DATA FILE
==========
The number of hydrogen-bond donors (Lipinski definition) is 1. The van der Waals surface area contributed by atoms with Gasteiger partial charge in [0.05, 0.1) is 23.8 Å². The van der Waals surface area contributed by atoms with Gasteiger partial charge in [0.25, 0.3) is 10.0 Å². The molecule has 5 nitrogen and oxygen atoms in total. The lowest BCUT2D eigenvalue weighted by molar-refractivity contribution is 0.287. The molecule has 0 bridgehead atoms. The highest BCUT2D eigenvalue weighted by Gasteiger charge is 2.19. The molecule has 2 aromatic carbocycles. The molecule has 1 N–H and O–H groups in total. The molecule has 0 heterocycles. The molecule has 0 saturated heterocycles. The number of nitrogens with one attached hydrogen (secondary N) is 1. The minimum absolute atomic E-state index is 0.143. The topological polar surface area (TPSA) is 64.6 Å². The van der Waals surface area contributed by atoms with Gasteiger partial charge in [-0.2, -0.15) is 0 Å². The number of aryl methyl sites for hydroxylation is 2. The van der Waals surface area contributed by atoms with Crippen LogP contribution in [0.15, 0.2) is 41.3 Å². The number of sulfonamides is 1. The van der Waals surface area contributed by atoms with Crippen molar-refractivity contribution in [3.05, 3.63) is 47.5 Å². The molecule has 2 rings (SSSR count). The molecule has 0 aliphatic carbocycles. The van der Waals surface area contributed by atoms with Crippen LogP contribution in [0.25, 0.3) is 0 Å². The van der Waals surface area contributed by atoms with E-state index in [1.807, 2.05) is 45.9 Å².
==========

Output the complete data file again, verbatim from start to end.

The number of hydrogen-bond donors (Lipinski definition) is 1. The van der Waals surface area contributed by atoms with Gasteiger partial charge in [0.05, 0.1) is 23.8 Å². The van der Waals surface area contributed by atoms with Gasteiger partial charge in [0.25, 0.3) is 10.0 Å². The molecule has 5 nitrogen and oxygen atoms in total. The lowest BCUT2D eigenvalue weighted by molar-refractivity contribution is 0.287. The molecule has 0 bridgehead atoms. The highest BCUT2D eigenvalue weighted by Gasteiger charge is 2.19. The molecule has 2 aromatic carbocycles. The molecule has 1 N–H and O–H groups in total. The molecule has 0 heterocycles. The molecule has 0 saturated heterocycles. The number of nitrogens with one attached hydrogen (secondary N) is 1. The minimum absolute atomic E-state index is 0.143. The topological polar surface area (TPSA) is 64.6 Å². The van der Waals surface area contributed by atoms with Gasteiger partial charge in [-0.2, -0.15) is 0 Å². The number of aryl methyl sites for hydroxylation is 2. The van der Waals surface area contributed by atoms with Crippen LogP contribution in [0.15, 0.2) is 41.3 Å². The number of sulfonamides is 1. The van der Waals surface area contributed by atoms with Crippen molar-refractivity contribution in [3.05, 3.63) is 47.5 Å². The molecule has 2 rings (SSSR count). The molecule has 0 aliphatic carbocycles. The van der Waals surface area contributed by atoms with Crippen LogP contribution in [0.25, 0.3) is 0 Å². The van der Waals surface area contributed by atoms with E-state index in [1.807, 2.05) is 45.9 Å².